On the blog:
- A curation of some of my favorite online reading from last week
- An interview with recent teacher intern Kelsey Empfield about what she learned
- A slice/metaslice about why I love mornings and why it’s hard to slice about them
There is not much to report. I am not finding this summer of hardcore intensive parenting conducive to much reading (though I’m hopeful that it is conducive to much healing and attachment). My son and I continue to plug away at Liesl Shurtliff’s Jack, which I think we’re both enjoying, and my own book is the new Penderwick title, which I’m loving. It’s just what I need right now. Even though my son is now off of picture books once again, I did persuade him last night to let me read a few to him just so that I would have some finished books to share this week. Our exchange was not without amusing commentary.
Him: Wait, people on the Internet want you to read this book and tell them what you think of it?
Me: Ummm…. sort of?
Him: (incredulous) Why would anyone on the Internet care what you think about this book?
I intended to read a dozen or so professional development books this summer, but I’ve only managed to skim two (The Unstoppable Writing Teacher and the new edition of In the Middle) and read one (Living Between the Lines)–but what a great one I chose for the single title I’ve managed to read carefully and finish! As I was reading Living Between the Lines, I found myself copying many passages into my notebook. There are so many wise and inspiring–and challenging–words about writing and teaching writing in this book. The overall argument is that we must live in the world as writers and find ways to bring that living and that writing into our classrooms. This is a book that you could return to again and again over a long teaching career and glean something new and meaningful each time. I’m not sure how much I would have really understood or connected with this book if I had read it early in my teaching career, at the beginning, say, of implementing a workshop approach. But I can’t imagine a book more able to inspire and guide deeper writing in the classroom or to reinvigorate workshop teachers than this one. I’m hoping to do a more in-depth review later in the week.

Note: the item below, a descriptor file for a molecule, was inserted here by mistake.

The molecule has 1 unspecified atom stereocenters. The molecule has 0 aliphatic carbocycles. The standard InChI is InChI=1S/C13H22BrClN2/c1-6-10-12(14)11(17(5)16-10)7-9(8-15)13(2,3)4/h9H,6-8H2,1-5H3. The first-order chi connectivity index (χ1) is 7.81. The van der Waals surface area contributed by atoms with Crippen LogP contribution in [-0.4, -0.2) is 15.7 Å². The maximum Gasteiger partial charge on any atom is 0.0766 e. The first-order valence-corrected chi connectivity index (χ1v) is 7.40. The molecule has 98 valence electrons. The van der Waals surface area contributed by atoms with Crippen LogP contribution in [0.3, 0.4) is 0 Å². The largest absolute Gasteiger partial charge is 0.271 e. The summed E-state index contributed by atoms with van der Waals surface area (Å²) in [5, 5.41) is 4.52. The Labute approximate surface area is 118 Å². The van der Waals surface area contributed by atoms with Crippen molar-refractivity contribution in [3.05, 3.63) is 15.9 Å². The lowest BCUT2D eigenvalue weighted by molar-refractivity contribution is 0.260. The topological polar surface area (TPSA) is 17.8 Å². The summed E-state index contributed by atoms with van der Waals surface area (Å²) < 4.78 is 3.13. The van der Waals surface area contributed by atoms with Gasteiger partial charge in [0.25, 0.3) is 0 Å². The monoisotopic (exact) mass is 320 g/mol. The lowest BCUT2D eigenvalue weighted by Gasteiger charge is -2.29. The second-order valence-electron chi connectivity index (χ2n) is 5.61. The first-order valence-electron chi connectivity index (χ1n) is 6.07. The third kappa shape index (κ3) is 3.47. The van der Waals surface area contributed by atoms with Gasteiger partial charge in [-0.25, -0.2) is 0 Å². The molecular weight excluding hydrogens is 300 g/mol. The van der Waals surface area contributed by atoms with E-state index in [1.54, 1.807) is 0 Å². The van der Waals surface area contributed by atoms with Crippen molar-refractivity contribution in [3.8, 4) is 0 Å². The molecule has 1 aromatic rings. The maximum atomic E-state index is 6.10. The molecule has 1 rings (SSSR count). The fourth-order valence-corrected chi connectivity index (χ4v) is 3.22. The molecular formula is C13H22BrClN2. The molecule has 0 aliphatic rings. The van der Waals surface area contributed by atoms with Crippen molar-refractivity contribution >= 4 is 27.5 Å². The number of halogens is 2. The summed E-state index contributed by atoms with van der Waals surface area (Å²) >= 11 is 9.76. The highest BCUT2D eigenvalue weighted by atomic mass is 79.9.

I liked A Fine Dessert but didn’t love it as much as others have. I wonder if that’s partly a function of my particular reading context? I was reading this one aloud to my son, and he was getting antsy and bored and wondering aloud if anything was going to happen. Well, four different families are going to make some blackberry fool. That’s what’s going to happen! I also ended up wanting some kind of bigger pay-off from the narrative. The details of how the dessert was made over 400 years didn’t change enough to emphasize the theme of change, yet I never felt the point of the story was to show that the more things change, the more they stay the same either. I just wasn’t sure what to do with this book. The illustrations by Sophie Blackall are incredibly charming, and Emily Jenkins’s writing is strong, but I was left pondering the “so what.” One I will return to when I’m teaching Children’s Lit face to face and can read it aloud to a different audience.
We did not struggle to understand the larger point in the other dessert nonfiction title we read this week, Gingerbread for Liberty! How a German Baker Helped Win the American Revolution. This book makes history engaging and wonderfully accessible for very young readers. A rather portly baker, originally from Germany, decides to join the revolutionary cause despite his girth–and age. George Washington finds a place for him baking bread for the troops, but his most important mission is to meet secretly with England’s hired German mercenaries and persuade them to switch sides. Vincent Kirsch’s art is absolutely brilliant here: every page is like a plate of gingerbread cookies, warm from the oven, only so subtly done that it never feels cartoonish.
George Mendoza’s eye-popping paintings are reason enough to check out Colors of the Wind: The Story of Blind Artist and Champion Runner George Mendoza. The book’s full title explains the real draw: the unlikely and inspiring story of a blind man who participates in the Special Olympics as a runner and who has made a name for himself as a painter. It’s a unique and important story, but I did not think this picture book worked particularly well. Hayley Morgan-Saunders contributes uninspired line drawings to supplement Mendoza’s paintings, and the text by J.L. Powers is confusing and underdeveloped.
I really liked Kate Messner’s How to Read a Story and can imagine a place for this title in most classrooms, K-12. It’s about the joy and wonder of reading, and it also gives specific good advice for reading aloud and for managing typical reading problems, such as encountering unfamiliar words. The illustrations have a timeless feel, made a bit more quirky by Mark Siegel’s decision to color the dog blue.